JAPAN has extended a US$15 million grant to a local irrigation scheme to boost agriculture output as government re-assured the Asian economy of full bilateral re-engagement.
Limited access to long term capital and unfavourable weather conditions have relegated agriculture, once the mainstay of the economy to the second economic driver since 2012.
Officiating the launch of the Nyakomba Irrigation Scheme development project situated in Manicaland Province, Finance minister Patrick Chinamasa said government will use the funds from the developmental grant aid to construct irrigation facilities in a block covering 138 hectares; replace and repair pump and flood protection structure for the existing facilities and procurement of irrigation equipment.
“The development of Nyakomba Irrigation Scheme is expected to directly benefit 861 small holder farmers,” Chinamasa said.
“In this regard, the signing of this grant agreement, of JPY1,791 billion (approximately US$15 million) for the project of irrigation development for Nyakomba irrigation scheme has come at an opportune time.”
Chinamasa said government remains committed to full re-engagement with Japan as well as other bilateral and multilateral partners.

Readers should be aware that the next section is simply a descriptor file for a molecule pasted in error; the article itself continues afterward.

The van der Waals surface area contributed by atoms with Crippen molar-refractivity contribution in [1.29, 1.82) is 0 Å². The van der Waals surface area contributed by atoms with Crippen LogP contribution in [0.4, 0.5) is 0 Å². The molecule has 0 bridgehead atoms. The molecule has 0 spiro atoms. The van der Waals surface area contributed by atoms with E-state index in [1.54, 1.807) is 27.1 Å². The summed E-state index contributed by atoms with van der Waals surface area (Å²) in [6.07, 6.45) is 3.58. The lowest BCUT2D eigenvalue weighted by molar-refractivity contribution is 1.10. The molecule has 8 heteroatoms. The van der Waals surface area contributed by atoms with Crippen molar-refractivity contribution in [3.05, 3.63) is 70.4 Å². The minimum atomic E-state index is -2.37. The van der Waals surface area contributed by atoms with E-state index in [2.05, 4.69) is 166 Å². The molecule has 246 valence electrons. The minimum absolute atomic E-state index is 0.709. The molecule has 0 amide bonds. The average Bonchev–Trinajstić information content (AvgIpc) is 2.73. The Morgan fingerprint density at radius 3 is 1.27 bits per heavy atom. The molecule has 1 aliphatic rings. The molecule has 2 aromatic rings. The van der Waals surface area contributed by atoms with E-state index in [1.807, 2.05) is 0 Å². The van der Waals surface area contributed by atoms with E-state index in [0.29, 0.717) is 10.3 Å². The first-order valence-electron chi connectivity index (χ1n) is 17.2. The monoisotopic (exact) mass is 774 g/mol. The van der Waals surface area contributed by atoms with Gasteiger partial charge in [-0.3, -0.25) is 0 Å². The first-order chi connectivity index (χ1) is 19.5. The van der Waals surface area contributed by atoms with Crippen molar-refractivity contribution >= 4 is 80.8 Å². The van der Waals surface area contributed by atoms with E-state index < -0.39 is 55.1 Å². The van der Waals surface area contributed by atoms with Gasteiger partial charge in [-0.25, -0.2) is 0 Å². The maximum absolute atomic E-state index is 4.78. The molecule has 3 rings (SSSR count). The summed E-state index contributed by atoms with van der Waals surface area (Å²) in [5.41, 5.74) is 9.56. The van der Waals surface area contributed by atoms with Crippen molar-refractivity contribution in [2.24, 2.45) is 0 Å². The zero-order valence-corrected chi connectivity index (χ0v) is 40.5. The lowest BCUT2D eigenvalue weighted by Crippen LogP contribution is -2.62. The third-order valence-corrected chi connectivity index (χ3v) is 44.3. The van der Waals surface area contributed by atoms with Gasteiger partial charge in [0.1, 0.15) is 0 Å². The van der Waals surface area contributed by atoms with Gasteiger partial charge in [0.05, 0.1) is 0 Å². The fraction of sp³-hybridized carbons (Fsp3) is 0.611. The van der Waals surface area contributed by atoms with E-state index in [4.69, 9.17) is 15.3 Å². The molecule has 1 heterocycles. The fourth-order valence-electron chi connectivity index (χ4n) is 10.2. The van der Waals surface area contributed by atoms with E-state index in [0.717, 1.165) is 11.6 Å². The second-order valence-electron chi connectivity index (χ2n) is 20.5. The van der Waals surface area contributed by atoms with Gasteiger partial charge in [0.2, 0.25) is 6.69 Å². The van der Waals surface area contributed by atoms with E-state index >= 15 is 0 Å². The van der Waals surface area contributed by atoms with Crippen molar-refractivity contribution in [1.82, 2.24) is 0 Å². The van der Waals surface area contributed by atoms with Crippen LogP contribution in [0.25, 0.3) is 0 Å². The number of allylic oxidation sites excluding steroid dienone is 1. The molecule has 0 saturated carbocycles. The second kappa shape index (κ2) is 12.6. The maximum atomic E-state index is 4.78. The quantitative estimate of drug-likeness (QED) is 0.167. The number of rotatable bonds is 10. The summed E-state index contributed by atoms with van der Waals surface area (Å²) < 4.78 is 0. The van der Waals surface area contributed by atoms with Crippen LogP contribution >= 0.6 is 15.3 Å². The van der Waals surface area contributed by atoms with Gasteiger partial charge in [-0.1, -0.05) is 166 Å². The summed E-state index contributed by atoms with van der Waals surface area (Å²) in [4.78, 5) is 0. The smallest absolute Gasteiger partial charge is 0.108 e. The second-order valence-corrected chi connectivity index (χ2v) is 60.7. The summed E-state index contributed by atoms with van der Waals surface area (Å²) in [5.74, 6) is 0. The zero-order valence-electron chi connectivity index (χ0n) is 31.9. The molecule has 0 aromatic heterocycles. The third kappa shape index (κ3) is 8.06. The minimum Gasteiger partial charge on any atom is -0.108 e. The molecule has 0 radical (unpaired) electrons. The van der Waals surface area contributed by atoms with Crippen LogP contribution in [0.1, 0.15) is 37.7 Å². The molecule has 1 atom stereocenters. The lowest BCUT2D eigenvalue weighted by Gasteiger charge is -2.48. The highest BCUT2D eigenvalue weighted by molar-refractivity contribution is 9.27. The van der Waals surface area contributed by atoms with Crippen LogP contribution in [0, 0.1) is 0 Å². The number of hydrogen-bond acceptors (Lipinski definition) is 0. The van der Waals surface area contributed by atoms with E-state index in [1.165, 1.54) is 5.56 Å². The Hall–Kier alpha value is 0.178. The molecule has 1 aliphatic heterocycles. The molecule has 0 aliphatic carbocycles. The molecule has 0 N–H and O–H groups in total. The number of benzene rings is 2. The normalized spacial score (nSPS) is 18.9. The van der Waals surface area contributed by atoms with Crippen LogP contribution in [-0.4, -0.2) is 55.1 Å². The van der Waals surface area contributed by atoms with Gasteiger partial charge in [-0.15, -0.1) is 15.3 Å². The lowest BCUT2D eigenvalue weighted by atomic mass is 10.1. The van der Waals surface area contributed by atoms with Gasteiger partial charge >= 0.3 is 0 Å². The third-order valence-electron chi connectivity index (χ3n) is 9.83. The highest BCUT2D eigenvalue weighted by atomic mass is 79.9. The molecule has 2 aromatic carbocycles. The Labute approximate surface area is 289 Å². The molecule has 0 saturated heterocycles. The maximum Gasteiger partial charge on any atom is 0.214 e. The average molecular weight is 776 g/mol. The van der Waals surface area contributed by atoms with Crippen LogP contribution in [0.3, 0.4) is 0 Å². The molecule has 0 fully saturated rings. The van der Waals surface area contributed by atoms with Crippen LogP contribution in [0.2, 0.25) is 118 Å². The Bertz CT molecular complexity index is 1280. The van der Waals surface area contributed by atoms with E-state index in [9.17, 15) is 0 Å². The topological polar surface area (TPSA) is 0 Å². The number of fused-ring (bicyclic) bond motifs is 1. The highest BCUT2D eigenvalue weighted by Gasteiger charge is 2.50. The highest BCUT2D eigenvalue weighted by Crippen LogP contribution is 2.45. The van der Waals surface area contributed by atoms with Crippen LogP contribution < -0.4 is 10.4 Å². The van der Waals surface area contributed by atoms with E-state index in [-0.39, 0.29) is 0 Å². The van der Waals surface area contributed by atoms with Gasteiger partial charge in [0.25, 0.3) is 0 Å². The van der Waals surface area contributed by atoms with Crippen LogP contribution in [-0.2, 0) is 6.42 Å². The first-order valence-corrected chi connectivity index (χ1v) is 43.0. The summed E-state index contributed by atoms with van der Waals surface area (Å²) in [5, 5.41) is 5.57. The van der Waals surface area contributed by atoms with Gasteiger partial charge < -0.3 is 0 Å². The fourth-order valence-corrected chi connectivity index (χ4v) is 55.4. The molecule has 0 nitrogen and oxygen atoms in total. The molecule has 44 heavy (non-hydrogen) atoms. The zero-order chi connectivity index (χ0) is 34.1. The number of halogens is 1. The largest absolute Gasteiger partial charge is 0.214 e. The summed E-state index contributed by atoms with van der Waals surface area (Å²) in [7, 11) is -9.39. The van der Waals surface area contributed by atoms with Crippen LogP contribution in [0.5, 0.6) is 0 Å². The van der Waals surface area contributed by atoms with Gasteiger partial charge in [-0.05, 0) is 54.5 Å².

Last month government presented a debt strategy to multilateral and bilateral creditors in Lima, Peru, on October 8 before over 100 top global financial executives in an effort to break its debt trap and secure new funding from various sources to rescue the imploding economy.
Currently saddled with a debt overhang of US$10,8 billion accrued from both public and private sector borrowing, Zimbabwe’s failing economy has plunged deeper into recession since 2013 owing to limited sources of long-term finance, paralysing the country’s key sectors.
The country’s debt arrears amount to US$5,6 billion split between multilateral creditors (US$2,2 billion), the Paris Club, an informal grouping of bilateral creditor nations (US$2,7 billion), and non-Paris Club creditors (US$700 million).
The country has arrears estimated at US$1,8 billion with its three preferred creditors, International Monetary Fund (IMF), World Bank (WB) and African Development Bank (AfDB). Unlike the private sector, which has an external debt of over US$4 billion, and is paying arrears, the public sector has been in unserviced debt for nearly two decades making Zimbabwe ineligible for concessionary funding.-Staff Writer